Copyright – The Yomiuri Shimbun
TOKYO – (KRT) – Japan’s bid for permanent membership on the U.N. Security Council appears to be in jeopardy as the government has failed to persuade the United States – the most influential U.N. member – to support or at least not to block the so-called Group of Four’s plan for the council’s expansion.
Foreign Minister Nobutaka Machimura’s first reaction to learning of the U.S. position was, “It’s so unexpected.” This is what he told U.S. Secretary of State Condoleezza Rice in his telephone conversation with her Thursday night, about two hours before the State Department announced its U.N. reform plan.
According to sources, Rice told Machimura to examine the U.S. statement and not to be hasty in submitting the resolution prepared by the G-4 – Japan, Brazil, Germany and India – to the U.N. General Assembly.
Japan has worked since May with its G-4 partners, who all aspire for permanent membership of the Security Council, on the resolution calling for the council’s combined membership of permanent and nonpermanent members to be increased from 15 to 25.
While drafting the resolution, Japan also worked behind the scenes to gain the United States’ support or at least understanding for the resolution.
But the U.S. answer, as announced Thursday by Undersecretary of State Nicholas Burns, was “only an embarrassment for us,” according to a government source.
Burns, though he reiterated Washington’s support for Japan’s permanent membership, said the number of new permanent members should be limited to two, while the G-4 plan calls for six.
Prime Minister Junichiro Koizumi responded to the U.S. announcement by expressing his concern that it was intended to split the G-4.
“Japan can’t buy this (U.S.) proposal. We must stick to the cooperation among the G-4 and the four countries must stand together,” Koizumi told reporters Friday.
Another government source, however, was pessimistic about maintaining the G-4 position.
“As the United States doesn’t want to see the European Union getting more say on the international stage, Germany’s permanent membership, at least, was out of the question for Washington. Berlin must have been shocked by the U.S. announcement, and the G-4 may end up in disarray,” the source said.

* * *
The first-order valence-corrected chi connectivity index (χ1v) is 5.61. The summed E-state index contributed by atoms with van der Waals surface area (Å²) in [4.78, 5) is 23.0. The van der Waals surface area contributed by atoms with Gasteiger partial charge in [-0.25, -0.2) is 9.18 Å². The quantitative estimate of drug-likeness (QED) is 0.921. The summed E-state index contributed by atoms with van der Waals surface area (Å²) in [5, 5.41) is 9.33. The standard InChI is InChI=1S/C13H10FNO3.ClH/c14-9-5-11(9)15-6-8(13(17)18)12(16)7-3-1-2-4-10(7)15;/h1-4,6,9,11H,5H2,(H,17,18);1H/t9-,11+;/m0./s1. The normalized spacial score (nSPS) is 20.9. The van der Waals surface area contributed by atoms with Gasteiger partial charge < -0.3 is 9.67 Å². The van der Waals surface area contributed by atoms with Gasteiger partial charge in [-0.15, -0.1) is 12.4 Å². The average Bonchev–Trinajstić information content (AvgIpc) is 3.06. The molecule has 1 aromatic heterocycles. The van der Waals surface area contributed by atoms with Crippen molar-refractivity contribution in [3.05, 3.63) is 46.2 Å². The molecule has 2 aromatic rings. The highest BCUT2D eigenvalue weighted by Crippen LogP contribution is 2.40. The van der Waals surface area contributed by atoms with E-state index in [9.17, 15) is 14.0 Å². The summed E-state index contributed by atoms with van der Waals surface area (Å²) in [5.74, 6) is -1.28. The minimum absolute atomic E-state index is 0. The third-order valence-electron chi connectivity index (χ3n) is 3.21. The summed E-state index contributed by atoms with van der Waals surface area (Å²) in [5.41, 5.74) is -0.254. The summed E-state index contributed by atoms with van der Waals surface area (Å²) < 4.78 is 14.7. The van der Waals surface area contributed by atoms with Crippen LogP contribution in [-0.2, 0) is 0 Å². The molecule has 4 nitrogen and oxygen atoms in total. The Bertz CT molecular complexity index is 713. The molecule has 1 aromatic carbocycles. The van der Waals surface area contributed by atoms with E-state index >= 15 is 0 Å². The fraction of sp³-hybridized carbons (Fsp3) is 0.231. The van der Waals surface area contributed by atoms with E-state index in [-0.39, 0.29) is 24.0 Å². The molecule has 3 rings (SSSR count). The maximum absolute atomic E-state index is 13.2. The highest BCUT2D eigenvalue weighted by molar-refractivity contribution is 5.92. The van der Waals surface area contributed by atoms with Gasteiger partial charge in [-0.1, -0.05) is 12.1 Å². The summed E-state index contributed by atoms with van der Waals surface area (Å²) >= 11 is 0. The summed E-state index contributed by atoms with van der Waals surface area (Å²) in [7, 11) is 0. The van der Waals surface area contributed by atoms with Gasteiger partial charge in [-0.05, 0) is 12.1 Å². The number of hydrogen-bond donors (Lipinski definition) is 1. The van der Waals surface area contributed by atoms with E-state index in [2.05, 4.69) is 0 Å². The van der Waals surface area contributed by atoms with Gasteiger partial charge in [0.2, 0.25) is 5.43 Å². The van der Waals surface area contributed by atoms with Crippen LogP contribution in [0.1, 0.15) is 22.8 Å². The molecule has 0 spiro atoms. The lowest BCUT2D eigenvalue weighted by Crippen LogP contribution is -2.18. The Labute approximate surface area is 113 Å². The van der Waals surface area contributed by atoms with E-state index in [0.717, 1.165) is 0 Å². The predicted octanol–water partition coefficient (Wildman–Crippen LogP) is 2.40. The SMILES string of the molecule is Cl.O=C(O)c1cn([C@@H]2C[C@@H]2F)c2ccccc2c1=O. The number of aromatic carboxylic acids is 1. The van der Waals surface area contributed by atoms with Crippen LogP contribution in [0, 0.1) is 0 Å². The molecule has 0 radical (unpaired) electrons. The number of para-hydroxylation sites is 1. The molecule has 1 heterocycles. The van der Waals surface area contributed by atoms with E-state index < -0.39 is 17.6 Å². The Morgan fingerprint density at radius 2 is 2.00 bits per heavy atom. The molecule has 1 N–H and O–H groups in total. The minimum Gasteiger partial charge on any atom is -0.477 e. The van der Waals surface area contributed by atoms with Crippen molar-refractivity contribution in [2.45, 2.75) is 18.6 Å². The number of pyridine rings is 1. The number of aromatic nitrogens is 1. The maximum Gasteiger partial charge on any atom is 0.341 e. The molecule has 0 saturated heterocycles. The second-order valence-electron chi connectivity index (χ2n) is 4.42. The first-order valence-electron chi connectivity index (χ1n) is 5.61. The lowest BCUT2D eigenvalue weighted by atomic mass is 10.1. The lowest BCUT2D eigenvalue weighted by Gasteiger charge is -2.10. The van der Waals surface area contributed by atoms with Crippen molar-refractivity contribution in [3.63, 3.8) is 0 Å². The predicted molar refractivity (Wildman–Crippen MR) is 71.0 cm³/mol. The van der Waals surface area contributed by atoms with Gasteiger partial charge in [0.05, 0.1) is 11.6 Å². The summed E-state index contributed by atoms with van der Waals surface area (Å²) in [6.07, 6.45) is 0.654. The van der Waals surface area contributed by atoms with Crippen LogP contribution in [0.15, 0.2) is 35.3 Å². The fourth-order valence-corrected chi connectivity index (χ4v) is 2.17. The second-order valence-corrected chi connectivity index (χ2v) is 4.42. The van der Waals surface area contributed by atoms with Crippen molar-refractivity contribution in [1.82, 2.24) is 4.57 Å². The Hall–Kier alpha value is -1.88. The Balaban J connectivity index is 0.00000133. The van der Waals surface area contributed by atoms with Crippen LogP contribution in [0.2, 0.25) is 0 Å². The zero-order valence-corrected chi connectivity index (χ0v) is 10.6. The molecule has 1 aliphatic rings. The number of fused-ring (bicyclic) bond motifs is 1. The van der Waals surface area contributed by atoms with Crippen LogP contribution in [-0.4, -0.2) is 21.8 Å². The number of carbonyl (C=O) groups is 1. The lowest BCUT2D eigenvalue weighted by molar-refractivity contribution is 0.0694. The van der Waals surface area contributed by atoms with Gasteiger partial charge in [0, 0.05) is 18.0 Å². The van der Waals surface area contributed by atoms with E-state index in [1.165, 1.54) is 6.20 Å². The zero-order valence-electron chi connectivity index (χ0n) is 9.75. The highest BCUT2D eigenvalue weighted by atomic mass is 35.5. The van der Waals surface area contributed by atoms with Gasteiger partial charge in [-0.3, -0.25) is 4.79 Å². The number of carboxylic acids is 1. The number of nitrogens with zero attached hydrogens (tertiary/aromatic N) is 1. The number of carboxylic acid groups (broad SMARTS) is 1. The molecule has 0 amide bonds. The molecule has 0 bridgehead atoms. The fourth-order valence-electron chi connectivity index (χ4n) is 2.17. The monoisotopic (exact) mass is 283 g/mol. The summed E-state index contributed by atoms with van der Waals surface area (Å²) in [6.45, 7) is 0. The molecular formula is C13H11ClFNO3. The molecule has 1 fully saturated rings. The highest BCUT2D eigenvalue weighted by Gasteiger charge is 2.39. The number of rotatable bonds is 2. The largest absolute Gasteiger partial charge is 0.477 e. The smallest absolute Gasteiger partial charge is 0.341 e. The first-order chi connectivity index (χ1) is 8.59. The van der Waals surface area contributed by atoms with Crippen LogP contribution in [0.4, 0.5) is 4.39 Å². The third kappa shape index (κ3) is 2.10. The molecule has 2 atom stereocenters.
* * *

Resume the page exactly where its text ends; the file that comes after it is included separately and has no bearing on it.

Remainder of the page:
As to why Washington made the announcement at this juncture, a senior Foreign Ministry official cited the mounting opposition in the United States to Security Council expansion.
“The dominant view in the U.S. Congress, as well as among the public, is against the expansion as the process in the Security Council may become more complicated and the council may end up less effective. The U.S. government, therefore, needed to prevent the G-4 plan from proceeding,” the official said.
The administration of former U.S. President Bill Clinton called for an expansion in the council to 21 or more members, but the number in the latest U.S. proposal was scaled back to “19 or 20.”
Japan’s diplomatic efforts in attempting to convince the United States on the need for council expansion appear to have borne little or no fruit.
The government says it will stick to the G-4 framework, seeking more support for the resolution the four countries are preparing while at the same time lobbying the United States for its understanding.
But the gap between the U.S. and G-4 plans is so wide that it will be extremely difficult to reach an agreement. The United States is more concerned about streamlining the world body’s Secretariat rather than changing the Security Council.
The U.S. proposal also is likely to boost the group of countries that have opposed the G-4 plan, including China, Italy and South Korea.
“If the G-4 resolution loses momentum and fails to gain more support, we may as well think about starting with a clean slate, working on a new plan together with the United States toward this autumn,” when the U.N. reforms will be debated in earnest, a government source said.
The government is now awaiting the outcome of the 53-member African Union summit meeting on July 4 and 5 in Sirte, Libya, as the first important test for the G-4.
“We’d like to see what kind of position the AU, which has 53 votes in the U.N. General Assembly, will express on Security Council reform, upon examining the latest U.S. proposal. That will be an important factor as we make our own decision about how to proceed,” a government source said.
OSAMU KAWAKAMI – The Yomiuri Shimbun
Copyright – The Yomiuri Shimbun